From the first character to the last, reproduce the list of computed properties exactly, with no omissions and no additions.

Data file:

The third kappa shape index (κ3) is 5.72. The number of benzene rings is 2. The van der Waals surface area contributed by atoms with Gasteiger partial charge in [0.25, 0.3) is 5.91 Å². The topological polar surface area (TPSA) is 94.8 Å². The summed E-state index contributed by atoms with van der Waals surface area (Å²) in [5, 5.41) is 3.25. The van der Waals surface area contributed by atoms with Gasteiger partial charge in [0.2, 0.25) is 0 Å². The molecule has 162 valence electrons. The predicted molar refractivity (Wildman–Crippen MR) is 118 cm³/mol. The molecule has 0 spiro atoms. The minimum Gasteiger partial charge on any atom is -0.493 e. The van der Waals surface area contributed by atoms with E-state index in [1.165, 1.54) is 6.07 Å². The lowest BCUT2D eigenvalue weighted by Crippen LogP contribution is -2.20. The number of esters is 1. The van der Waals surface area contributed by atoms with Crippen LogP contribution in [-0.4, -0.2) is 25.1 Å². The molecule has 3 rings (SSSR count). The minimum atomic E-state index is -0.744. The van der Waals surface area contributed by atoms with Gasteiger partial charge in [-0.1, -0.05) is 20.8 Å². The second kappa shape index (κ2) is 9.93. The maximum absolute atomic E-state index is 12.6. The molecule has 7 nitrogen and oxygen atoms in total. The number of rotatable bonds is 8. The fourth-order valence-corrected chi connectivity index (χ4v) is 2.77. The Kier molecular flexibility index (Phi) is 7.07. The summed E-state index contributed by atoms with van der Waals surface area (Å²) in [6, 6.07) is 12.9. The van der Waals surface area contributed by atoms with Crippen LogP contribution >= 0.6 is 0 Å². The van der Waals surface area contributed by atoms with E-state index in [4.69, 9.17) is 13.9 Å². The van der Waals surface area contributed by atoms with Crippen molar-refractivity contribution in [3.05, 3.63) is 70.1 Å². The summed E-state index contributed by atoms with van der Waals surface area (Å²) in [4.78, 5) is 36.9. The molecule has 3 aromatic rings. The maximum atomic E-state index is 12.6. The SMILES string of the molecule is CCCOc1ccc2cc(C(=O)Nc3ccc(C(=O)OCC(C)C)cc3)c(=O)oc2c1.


The third kappa shape index (κ3) is 5.72. The number of benzene rings is 2. The van der Waals surface area contributed by atoms with Gasteiger partial charge in [0.25, 0.3) is 5.91 Å². The topological polar surface area (TPSA) is 94.8 Å². The summed E-state index contributed by atoms with van der Waals surface area (Å²) in [5, 5.41) is 3.25. The van der Waals surface area contributed by atoms with Gasteiger partial charge in [0.2, 0.25) is 0 Å². The molecule has 162 valence electrons. The predicted molar refractivity (Wildman–Crippen MR) is 118 cm³/mol. The molecule has 0 spiro atoms. The minimum Gasteiger partial charge on any atom is -0.493 e. The van der Waals surface area contributed by atoms with E-state index in [1.165, 1.54) is 6.07 Å². The lowest BCUT2D eigenvalue weighted by Crippen LogP contribution is -2.20. The number of esters is 1. The van der Waals surface area contributed by atoms with Crippen LogP contribution in [-0.4, -0.2) is 25.1 Å². The molecule has 3 rings (SSSR count). The minimum atomic E-state index is -0.744. The van der Waals surface area contributed by atoms with Gasteiger partial charge in [-0.1, -0.05) is 20.8 Å². The second kappa shape index (κ2) is 9.93. The maximum absolute atomic E-state index is 12.6. The molecule has 7 nitrogen and oxygen atoms in total. The number of rotatable bonds is 8. The fourth-order valence-corrected chi connectivity index (χ4v) is 2.77. The Kier molecular flexibility index (Phi) is 7.07. The summed E-state index contributed by atoms with van der Waals surface area (Å²) in [6, 6.07) is 12.9. The van der Waals surface area contributed by atoms with Crippen LogP contribution >= 0.6 is 0 Å². The van der Waals surface area contributed by atoms with E-state index in [4.69, 9.17) is 13.9 Å². The van der Waals surface area contributed by atoms with Crippen molar-refractivity contribution in [3.05, 3.63) is 70.1 Å². The summed E-state index contributed by atoms with van der Waals surface area (Å²) in [4.78, 5) is 36.9. The molecule has 3 aromatic rings. The maximum atomic E-state index is 12.6. The SMILES string of the molecule is CCCOc1ccc2cc(C(=O)Nc3ccc(C(=O)OCC(C)C)cc3)c(=O)oc2c1.